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Eutrophication is the enrichment of an ecosystem with chemical nutrients, typically compounds containing nitrogen, phosphorus, or both.[1] It leads to increased plant growth in a lake or pond. In time, eutrophication may cause plants to completely fill in the area where a lake or pond once stood.

The word "eutrophic" is of Greek origin, meaning "truly nourished." Eutrophication was recognized as a pollution problem in European and North American lakes and reservoirs in the mid-20th century.


Why should I be aware of this?

The eutrophication of freshwater bodies results in depletion of oxygen and deteriorating living conditions for many organisms. It tends to occur in low-lying areas, particularly near settlements and agricultural land. Inputs of nitrogen via acid rain further aggravate the nutrient surplus.

How does this affect us?

  • Nutrient run-offs from agriculture and municipal drains often cause hygenic problems, as such sources normally contain fresh excrement from livestock or man. Contamination with intestinal bacteria can carry a disease risk from pathological bacteria, virus or parasites.
  • It has an adverse impact on acquatic life.

All about eutrophication

Modest inputs of nutrients has a positive effect on biodiversity as well as the total production of the ecosystem. But too much of it leads to the accumulation of excessive biomass. Eutrophication is a form of nutrient pollution in ecosystems. It can result in

  • Water bodies gradually ageing and becoming more productive. Any natural process like this might take thousands of years to progress but human activities accelerate this process tremendously.
  • The presence of excessive plant nutrients causes pollution of water bodies.

Causes of eutrophication

Plant nutrients are supplied primarily in the form of phosphorus, nitrogen and carbon to water bodies in various ways.

  • Sewage -- When detergents containing large amounts of phosphates are drained during washing through the household sewage system, it finds its way into ground water and fresh water bodies.
  • Pollution from agriculture -- Soil erosion from fertilised fields causes high levels of phosphorus to reach rivers with the displaced soil.
  • Fish farms - Discharge of nutrients from fish farms also causes eutrophication. This can be corrected to some extent through feed qualities and feeding routines.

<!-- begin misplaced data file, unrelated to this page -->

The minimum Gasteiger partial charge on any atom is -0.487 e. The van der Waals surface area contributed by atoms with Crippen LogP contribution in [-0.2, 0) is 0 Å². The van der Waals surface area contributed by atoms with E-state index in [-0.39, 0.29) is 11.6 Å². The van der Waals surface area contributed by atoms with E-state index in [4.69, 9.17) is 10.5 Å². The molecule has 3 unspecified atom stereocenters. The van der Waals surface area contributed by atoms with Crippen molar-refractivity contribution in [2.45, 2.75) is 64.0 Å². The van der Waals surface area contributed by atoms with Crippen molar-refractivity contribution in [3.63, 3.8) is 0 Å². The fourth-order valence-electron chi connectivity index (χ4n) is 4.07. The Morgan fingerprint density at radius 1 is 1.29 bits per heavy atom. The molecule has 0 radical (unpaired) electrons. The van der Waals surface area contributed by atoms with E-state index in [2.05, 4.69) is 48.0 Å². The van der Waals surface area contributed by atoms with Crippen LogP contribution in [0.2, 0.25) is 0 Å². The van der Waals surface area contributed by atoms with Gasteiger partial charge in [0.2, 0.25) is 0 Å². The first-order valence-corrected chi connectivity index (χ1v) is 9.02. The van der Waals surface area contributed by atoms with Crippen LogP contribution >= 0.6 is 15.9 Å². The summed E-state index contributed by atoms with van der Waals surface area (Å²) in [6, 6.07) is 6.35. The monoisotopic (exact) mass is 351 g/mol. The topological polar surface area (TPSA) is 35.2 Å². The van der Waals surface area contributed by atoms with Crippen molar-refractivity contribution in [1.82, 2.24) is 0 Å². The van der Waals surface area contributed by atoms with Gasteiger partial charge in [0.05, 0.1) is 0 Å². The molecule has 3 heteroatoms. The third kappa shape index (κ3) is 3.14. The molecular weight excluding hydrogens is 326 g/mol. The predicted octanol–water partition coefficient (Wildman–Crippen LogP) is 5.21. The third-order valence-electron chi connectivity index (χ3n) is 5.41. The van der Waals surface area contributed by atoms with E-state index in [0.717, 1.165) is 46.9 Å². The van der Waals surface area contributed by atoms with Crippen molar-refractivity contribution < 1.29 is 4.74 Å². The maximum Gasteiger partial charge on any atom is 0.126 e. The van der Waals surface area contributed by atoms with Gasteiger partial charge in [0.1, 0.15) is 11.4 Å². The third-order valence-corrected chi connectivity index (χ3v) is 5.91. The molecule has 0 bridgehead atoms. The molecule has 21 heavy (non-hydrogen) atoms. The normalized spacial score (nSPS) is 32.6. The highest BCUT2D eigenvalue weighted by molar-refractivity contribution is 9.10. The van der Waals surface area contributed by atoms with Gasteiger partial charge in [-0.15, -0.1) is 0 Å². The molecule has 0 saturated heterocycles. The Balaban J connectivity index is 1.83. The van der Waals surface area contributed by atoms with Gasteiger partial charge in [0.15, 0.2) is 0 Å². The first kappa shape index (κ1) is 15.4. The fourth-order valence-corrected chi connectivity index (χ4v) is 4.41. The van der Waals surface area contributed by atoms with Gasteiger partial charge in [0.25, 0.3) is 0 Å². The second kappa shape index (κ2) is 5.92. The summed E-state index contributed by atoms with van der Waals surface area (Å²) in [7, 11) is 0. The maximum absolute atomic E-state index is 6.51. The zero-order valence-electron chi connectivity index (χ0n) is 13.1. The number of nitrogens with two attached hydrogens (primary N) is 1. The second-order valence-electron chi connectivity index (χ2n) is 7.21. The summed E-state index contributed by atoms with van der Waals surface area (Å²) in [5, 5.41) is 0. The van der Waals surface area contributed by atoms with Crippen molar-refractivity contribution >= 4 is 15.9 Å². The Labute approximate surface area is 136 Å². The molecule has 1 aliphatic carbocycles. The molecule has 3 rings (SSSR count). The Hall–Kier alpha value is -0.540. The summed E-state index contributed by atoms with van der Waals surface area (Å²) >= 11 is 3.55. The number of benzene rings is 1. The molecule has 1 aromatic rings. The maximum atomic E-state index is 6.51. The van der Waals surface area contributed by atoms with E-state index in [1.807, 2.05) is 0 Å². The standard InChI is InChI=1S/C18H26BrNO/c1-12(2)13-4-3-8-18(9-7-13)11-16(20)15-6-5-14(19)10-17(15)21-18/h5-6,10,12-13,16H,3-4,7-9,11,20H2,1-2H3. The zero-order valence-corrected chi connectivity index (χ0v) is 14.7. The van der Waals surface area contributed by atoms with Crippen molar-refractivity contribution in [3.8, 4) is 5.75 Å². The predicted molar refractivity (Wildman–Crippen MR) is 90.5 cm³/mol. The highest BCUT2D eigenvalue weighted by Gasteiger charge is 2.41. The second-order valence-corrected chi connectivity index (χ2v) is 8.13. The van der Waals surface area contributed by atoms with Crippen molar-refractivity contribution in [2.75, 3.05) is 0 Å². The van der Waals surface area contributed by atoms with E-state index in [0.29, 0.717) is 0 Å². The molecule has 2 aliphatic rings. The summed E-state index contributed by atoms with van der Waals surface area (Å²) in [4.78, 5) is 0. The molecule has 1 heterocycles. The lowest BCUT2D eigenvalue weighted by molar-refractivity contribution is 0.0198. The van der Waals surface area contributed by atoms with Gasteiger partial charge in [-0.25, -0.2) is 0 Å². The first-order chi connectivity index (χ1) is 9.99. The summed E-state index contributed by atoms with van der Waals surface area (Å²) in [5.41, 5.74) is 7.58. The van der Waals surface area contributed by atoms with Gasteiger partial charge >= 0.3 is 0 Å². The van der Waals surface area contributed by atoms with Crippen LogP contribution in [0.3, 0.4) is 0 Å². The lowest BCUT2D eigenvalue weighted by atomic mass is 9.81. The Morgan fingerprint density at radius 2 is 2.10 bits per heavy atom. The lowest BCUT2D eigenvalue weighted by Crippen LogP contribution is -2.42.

• Discharges from industry --Indutsial waste also increase the flux of both inorganic nutrients and organic substances.
  • Fossil fuels -- The burning of fossil fuels releases phosphorus and nitrogen compouds in the atmosphere. These acumalate and then precipitate as raindrops and snowflakes.

The effect of eutrophication and excessive nutrients is most visible during hot summer months.

Impact of eutrophication

  • Massive algae blooms -- Blooms of toxic blue-green algae severely restrict the use of the water. This leads to consumption of the oxygen dissolved in water. This can suffocate and kill fish and other forms of acquatic life.
  • It cause odour and increases pathogenic animals.
  • Reduced light penetration in the water affects the distribution of attached algae and other water plants.

Eutrophication and environment

Once oxygen levels are low, phosphates and other salts will leak out of the bottom sediments, reinforcing the eutrophication process. In extreme situations, the water will contain toxic hydrogen sulphide gas, causing fish to die and bottom areas to rot.

Eutrophication feeds poisonous, foul-smelling algae in bathing water. Dead fish that appear to have “suffocated” are a sign that algae have consumed most of the oxygen. In nitrogen enriched soils some endangered plants cannot survive.


  • Norway has taken action to reduce discharges of phosphorus and nitrogen to the Skagerrak coast. Discharges of phosphorus have been reduced by more than 60 per cent since 1985, while discharges of nitrogen have been reduced by around 40 per cent. Coastal areas and many lakes are still affected by eutrophication.[2]


  • Eutrophication
  • Eutrophication Science Daily


  1. Eutrophication: Science Daily
  2. Eutrophication